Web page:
Choosing the right stateroom is an important consideration in determining whether you will have a great cruise experience. Unfortunately, there’s no absolute answer appropriate for everyone. A stateroom choice is a decision determined by your personal travel style and preferences, the ship, the itinerary and, of course, your budget.
Today’s cruise ships come in all sizes and offer varied onboard accommodations.
Booking an ocean cruise well in advance provides the best stateroom availability and choice of accommodations. The most expensive suites and the least expensive inside cabins usually sell first. If you are traveling with family, it’s important to know that triples and quad staterooms — accommodating three or four guests — and connecting staterooms book quickly as well. Staterooms with access for wheel chairs also are limited on most ships and should be reserved as early as possible.
A veranda stateroom is my personal preference for a Mediterranean or Caribbean cruise with four or more ports of call, or for a cruise with several days at sea. The value of a private outdoor balcony from which to view a magical sunset, or to enjoy a room service breakfast each morning as you sail into a new port, is important to me and worth the additional cost.
Travelers on a limited budget, especially those expecting to spend only sleeping hours in their room, frequently opt for an inside cabin. Yet, once they move to an ocean view or veranda stateroom on a subsequent cruise, they seldom choose an interior room again.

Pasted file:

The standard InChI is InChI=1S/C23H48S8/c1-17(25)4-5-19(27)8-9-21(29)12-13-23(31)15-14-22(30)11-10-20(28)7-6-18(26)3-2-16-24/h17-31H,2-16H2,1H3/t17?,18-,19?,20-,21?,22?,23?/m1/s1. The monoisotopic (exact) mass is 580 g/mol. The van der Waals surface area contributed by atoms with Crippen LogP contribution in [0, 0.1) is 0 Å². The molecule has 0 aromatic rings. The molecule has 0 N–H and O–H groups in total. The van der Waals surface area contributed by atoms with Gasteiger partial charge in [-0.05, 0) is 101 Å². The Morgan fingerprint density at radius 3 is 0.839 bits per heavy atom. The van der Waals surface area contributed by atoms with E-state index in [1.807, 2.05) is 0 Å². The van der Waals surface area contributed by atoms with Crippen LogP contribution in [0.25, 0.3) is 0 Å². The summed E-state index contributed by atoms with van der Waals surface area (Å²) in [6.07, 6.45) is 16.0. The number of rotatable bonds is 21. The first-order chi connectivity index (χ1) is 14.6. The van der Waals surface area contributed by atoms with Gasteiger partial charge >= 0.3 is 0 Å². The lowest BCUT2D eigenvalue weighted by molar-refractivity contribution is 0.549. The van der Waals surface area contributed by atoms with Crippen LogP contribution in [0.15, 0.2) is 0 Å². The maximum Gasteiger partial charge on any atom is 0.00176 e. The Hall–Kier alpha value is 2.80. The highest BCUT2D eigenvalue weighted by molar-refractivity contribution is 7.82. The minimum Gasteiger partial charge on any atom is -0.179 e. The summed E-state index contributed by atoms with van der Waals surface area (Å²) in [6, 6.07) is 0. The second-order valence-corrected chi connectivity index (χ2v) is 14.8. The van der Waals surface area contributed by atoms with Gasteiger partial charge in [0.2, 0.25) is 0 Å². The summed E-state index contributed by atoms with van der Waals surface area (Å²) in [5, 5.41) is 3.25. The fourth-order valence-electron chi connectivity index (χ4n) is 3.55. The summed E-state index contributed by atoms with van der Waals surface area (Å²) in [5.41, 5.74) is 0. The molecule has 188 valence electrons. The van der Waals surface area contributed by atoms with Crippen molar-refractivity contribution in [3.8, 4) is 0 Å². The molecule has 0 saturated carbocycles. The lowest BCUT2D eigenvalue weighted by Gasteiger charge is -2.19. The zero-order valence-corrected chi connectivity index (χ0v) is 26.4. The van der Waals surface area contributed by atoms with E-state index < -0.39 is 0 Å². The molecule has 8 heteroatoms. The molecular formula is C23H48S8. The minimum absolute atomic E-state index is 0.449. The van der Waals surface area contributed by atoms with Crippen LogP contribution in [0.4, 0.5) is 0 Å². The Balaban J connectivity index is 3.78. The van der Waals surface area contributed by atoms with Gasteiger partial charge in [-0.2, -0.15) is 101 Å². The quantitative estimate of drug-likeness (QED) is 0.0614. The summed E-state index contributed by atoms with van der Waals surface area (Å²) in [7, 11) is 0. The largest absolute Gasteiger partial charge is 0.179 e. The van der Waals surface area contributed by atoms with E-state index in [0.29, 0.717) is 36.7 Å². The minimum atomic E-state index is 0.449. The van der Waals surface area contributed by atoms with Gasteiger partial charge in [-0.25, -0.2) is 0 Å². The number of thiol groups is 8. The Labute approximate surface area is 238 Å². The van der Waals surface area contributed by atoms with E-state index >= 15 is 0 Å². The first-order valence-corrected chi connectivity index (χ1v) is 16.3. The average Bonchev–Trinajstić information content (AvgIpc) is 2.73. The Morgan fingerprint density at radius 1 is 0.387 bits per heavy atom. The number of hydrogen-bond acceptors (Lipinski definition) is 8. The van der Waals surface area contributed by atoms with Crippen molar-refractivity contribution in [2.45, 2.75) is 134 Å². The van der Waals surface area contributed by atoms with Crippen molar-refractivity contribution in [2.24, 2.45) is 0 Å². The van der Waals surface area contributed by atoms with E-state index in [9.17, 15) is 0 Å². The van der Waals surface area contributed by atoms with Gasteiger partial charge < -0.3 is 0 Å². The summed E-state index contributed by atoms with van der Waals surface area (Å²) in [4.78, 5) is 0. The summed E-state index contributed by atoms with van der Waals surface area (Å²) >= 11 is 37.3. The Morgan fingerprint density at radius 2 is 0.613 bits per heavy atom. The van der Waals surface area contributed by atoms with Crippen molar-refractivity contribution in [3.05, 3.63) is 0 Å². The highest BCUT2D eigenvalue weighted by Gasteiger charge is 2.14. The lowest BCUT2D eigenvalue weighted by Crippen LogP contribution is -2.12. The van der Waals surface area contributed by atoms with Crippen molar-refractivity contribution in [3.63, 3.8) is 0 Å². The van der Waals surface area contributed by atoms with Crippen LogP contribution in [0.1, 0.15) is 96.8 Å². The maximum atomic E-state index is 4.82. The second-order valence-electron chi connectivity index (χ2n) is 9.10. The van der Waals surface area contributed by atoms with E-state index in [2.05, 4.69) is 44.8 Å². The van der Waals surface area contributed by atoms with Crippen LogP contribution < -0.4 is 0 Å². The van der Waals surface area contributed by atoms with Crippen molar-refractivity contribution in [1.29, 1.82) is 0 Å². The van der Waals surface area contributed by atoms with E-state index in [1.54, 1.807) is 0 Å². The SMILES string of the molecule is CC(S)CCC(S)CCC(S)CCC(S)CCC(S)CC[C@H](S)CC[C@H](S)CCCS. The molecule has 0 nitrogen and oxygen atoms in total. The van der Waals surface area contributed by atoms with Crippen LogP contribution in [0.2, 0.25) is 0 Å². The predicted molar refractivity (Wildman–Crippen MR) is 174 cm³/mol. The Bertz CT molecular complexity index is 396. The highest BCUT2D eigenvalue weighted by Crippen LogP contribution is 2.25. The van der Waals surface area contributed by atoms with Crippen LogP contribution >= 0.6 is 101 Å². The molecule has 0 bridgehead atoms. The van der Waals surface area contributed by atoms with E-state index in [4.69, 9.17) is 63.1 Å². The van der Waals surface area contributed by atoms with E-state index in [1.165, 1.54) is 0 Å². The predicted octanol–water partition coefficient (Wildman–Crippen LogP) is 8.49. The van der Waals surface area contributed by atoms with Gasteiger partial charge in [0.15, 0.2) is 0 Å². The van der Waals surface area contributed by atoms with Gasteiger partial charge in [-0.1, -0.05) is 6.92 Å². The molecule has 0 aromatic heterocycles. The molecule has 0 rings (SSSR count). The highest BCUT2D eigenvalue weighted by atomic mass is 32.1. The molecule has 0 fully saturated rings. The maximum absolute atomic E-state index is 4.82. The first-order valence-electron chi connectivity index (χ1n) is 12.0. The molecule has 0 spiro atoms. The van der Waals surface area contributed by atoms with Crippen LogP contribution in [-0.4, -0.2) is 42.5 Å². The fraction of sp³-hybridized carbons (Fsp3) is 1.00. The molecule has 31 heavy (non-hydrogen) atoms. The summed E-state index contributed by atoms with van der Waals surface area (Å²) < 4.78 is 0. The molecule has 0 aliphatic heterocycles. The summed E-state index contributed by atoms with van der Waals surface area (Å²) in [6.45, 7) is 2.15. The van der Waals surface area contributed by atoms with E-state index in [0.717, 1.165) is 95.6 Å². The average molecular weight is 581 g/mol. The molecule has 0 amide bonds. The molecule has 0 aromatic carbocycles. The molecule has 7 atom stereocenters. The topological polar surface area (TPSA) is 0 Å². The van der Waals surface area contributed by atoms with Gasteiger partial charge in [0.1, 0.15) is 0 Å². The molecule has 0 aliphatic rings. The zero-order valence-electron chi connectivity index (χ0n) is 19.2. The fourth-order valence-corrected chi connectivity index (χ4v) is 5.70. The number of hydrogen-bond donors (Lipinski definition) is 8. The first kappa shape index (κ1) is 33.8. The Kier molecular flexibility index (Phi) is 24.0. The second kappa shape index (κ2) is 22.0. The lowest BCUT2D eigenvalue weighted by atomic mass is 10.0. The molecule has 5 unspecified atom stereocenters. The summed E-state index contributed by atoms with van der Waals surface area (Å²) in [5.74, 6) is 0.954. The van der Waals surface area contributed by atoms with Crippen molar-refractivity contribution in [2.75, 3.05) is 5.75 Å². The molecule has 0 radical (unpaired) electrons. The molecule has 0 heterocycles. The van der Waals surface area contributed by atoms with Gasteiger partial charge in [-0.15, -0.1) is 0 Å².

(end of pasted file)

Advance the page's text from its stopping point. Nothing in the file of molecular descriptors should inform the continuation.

Stateroom size does matter, especially on longer itineraries. A 140-square-foot inside stateroom may be fine for some people taking a three or four-night cruise. You will be more comfortable, however, in a larger stateroom (190 to 225 square feet) on a seven-night or longer cruise. Meanwhile, suites ranging in size from 250 to 2,000 square feet (depending upon the ship) provide much larger luxury accommodations and added amenities, usually at substantially higher prices.
Selecting from among the many room categories can be a puzzling task. For example, some of today’s largest ocean liners have as many as 43 different stateroom categories. You may find room category designations such as 2A, 2B, 2C or 2D. These staterooms are essentially the same except for location: mid-ship, forward, aft or on a higher deck. Each category usually has a slightly different price point with the mid-ship staterooms on high decks commanding the top prices for that room type.
As ocean liners have grown larger and larger in recent years, several cruise lines introduced their version of a Ship within a Ship providing private access to certain exclusive areas and special amenities for guests selecting such accommodations. Concierge Class, Aqua Class, The Haven and Suite Class are four examples of how some cruise lines have adapted to the growing demand for a more personalized and special cruise experience.
To find the stateroom that’s right for you, I recommend selecting the largest stateroom within your budget range that provides the comfort and amenities important to you. Following this simple axiom, you will realize the most value for your vacation dollars and a memorable cruise experience.